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Am J Surg Pathol. 2018 Oct;42(10):1325-1333. doi: 10.1097/PAS.0000000000001109.

EWSR1-SMAD3-rearranged Fibroblastic Tumor: An Emerging Entity in an Increasingly More Complex Group of Fibroblastic/Myofibroblastic Neoplasms.

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Department of Pathology.
Biomedical Center, Charles University Faculty of Medicine in Pilsen.
Bioptical Laboratory Ltd, Pilsen.
Department of Pathology, Robert J. Tomsich Pathology and Laboratory Medicine Institute, Cleveland Clinic, Cleveland, OH.
Institute of Pathology, Friedrich-Alexander University Erlangen-Nürnberg, Erlangen, Germany.
Department of Pathology, First Faculty of Medicine, Charles University in Prague, Prague, Czech Republic.
Cytopathos Ltd, Bratislava, Slovakia.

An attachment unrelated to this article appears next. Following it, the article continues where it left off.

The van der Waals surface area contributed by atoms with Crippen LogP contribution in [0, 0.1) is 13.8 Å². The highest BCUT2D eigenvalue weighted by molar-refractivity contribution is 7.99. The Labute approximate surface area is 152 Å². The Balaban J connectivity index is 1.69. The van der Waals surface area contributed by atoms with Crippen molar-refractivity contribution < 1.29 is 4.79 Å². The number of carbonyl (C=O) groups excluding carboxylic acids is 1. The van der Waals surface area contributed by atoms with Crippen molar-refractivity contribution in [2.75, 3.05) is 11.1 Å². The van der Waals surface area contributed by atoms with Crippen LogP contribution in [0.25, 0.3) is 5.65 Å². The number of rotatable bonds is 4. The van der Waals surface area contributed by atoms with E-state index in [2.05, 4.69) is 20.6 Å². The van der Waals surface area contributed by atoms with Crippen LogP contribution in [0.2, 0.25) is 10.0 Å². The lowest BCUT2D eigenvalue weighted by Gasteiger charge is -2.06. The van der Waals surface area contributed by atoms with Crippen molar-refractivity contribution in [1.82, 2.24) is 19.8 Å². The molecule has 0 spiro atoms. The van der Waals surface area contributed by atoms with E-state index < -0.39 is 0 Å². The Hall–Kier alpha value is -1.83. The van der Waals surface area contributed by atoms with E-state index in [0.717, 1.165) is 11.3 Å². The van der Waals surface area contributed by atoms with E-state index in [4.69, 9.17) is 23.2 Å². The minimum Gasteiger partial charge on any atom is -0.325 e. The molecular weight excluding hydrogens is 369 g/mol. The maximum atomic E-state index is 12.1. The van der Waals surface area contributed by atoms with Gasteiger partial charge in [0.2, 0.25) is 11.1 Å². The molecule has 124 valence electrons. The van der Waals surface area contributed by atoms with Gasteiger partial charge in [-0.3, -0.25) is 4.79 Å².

Three cases of superficial acral fibroblastic spindle cell neoplasms with EWSR1-SMAD3 fusion have been recently reported. Their differential diagnosis is broad, primarily comprising rare tumors from the fibroblastic/myofibroblastic category. The aim of this report is to present 4 new cases of this entity and to discuss the appropriate differential diagnosis. Also, as the ERG antibody seems to be a characteristic marker for these tumors, we analyzed ERG immunostaining characteristics in potential mimics of this entity. All cases in our cohort occurred in women aged 5 to 68 years (mean, 36.5 y). Two were located on the hand, 1 on foot, and the last case arose on the calf. The tumor size ranged from 1 to 1.5 cm in the greatest dimension, with a mean size of 1.2 cm. Except for one recent case, follow-up was available, ranging from 7 to 18 years (mean, 11.7 y), with a recurrence noted in 1 case after 10 years. All tumors were subcutaneous and showed 2 main components. One consisted of bland, spindled cells with elongated nuclei which were round when observed on the cross-section. These cells mostly grew in relatively hypercellular, well-organized, and intersecting fascicles. The second component was prominently hyalinized and paucicellular, but lacked calcifications. Both components showed either a distinct zonation pattern, or they were randomly intermingled with each other. In all 3 analyzable tumors, next-generation sequencing showed EWSR1-SMAD3 gene fusion in each case. By fluorescence in situ hybridization, one tested case also revealed unbalanced rearrangement of the EWSR1 gene. All 4 cases showed strong, diffuse nuclear expression of ERG, whereas none of the mimics stained with this antibody except for weak to moderate staining in calcifying aponeurotic fibromas (9/10 cases). Two tumors showed focal weak to moderate expression of SAT-B2. The 4 herein presented cases further broaden the clinicopathologic spectrum of tumors with EWSR1-SMAD3 gene fusion. They also confirm that they represent a novel entity for which we propose the name EWSR1-SMAD3-rearranged fibroblastic Tumor. Our study also proves that in the context of fibroblastic/myofibroblastic tumors, ERG immunohistochemistry is a relatively specific marker for these neoplasms.

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